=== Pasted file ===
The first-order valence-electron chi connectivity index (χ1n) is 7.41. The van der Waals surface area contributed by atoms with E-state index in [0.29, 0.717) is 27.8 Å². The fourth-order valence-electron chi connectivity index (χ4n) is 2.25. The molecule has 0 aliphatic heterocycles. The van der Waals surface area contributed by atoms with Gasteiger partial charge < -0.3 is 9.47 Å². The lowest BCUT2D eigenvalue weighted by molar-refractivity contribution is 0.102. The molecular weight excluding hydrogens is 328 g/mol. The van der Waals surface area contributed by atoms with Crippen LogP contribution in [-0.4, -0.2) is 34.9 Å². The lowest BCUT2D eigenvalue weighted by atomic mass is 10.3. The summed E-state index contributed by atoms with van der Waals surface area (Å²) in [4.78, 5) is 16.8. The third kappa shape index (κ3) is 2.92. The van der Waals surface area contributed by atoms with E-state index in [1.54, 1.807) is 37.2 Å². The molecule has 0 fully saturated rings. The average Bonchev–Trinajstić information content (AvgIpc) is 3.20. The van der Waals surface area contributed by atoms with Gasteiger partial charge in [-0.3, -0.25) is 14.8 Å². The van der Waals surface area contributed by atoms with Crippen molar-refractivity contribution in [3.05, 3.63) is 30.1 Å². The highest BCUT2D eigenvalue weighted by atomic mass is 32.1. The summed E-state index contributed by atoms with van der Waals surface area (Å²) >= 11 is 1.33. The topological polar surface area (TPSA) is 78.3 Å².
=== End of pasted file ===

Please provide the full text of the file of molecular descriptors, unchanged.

The first-order valence-electron chi connectivity index (χ1n) is 7.41. The van der Waals surface area contributed by atoms with E-state index in [0.29, 0.717) is 27.8 Å². The fourth-order valence-electron chi connectivity index (χ4n) is 2.25. The molecule has 0 aliphatic heterocycles. The van der Waals surface area contributed by atoms with Gasteiger partial charge < -0.3 is 9.47 Å². The lowest BCUT2D eigenvalue weighted by molar-refractivity contribution is 0.102. The molecular weight excluding hydrogens is 328 g/mol. The van der Waals surface area contributed by atoms with Crippen LogP contribution in [-0.4, -0.2) is 34.9 Å². The lowest BCUT2D eigenvalue weighted by atomic mass is 10.3. The summed E-state index contributed by atoms with van der Waals surface area (Å²) in [4.78, 5) is 16.8. The third kappa shape index (κ3) is 2.92. The van der Waals surface area contributed by atoms with E-state index in [1.54, 1.807) is 37.2 Å². The molecule has 0 fully saturated rings. The average Bonchev–Trinajstić information content (AvgIpc) is 3.20. The van der Waals surface area contributed by atoms with Gasteiger partial charge in [-0.3, -0.25) is 14.8 Å². The van der Waals surface area contributed by atoms with Crippen molar-refractivity contribution in [3.05, 3.63) is 30.1 Å². The highest BCUT2D eigenvalue weighted by atomic mass is 32.1. The summed E-state index contributed by atoms with van der Waals surface area (Å²) >= 11 is 1.33. The topological polar surface area (TPSA) is 78.3 Å².